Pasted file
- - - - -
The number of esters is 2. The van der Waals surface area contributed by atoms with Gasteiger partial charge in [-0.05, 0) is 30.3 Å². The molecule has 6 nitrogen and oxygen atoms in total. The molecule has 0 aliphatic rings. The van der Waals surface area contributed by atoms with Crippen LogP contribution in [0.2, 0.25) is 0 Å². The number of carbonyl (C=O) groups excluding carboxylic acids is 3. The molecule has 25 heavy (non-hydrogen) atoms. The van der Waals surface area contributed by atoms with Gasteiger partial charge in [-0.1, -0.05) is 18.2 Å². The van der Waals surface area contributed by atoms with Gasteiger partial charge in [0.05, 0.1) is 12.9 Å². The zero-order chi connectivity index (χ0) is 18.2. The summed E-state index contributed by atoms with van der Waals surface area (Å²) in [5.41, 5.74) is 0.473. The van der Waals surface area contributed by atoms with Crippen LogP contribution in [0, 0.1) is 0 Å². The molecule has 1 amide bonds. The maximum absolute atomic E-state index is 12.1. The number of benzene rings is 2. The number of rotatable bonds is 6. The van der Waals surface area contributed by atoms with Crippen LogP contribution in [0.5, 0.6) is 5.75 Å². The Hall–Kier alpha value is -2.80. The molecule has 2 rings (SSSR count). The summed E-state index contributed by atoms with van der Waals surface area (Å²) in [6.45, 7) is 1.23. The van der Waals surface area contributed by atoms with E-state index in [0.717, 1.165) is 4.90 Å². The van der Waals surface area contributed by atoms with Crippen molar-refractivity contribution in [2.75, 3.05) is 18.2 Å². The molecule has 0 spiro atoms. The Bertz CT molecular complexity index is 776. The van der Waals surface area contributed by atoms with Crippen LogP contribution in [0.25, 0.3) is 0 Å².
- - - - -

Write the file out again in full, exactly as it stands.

The number of esters is 2. The van der Waals surface area contributed by atoms with Gasteiger partial charge in [-0.05, 0) is 30.3 Å². The molecule has 6 nitrogen and oxygen atoms in total. The molecule has 0 aliphatic rings. The van der Waals surface area contributed by atoms with Crippen LogP contribution in [0.2, 0.25) is 0 Å². The number of carbonyl (C=O) groups excluding carboxylic acids is 3. The molecule has 25 heavy (non-hydrogen) atoms. The van der Waals surface area contributed by atoms with Gasteiger partial charge in [-0.1, -0.05) is 18.2 Å². The van der Waals surface area contributed by atoms with Gasteiger partial charge in [0.05, 0.1) is 12.9 Å². The zero-order chi connectivity index (χ0) is 18.2. The summed E-state index contributed by atoms with van der Waals surface area (Å²) in [5.41, 5.74) is 0.473. The van der Waals surface area contributed by atoms with Crippen LogP contribution in [0, 0.1) is 0 Å². The molecule has 1 amide bonds. The maximum absolute atomic E-state index is 12.1. The number of benzene rings is 2. The number of rotatable bonds is 6. The van der Waals surface area contributed by atoms with Crippen LogP contribution in [0.5, 0.6) is 5.75 Å². The Hall–Kier alpha value is -2.80. The molecule has 2 rings (SSSR count). The summed E-state index contributed by atoms with van der Waals surface area (Å²) in [6.45, 7) is 1.23. The van der Waals surface area contributed by atoms with E-state index in [0.717, 1.165) is 4.90 Å². The van der Waals surface area contributed by atoms with Crippen molar-refractivity contribution in [2.75, 3.05) is 18.2 Å². The molecule has 0 spiro atoms. The Bertz CT molecular complexity index is 776. The van der Waals surface area contributed by atoms with Crippen LogP contribution in [0.25, 0.3) is 0 Å².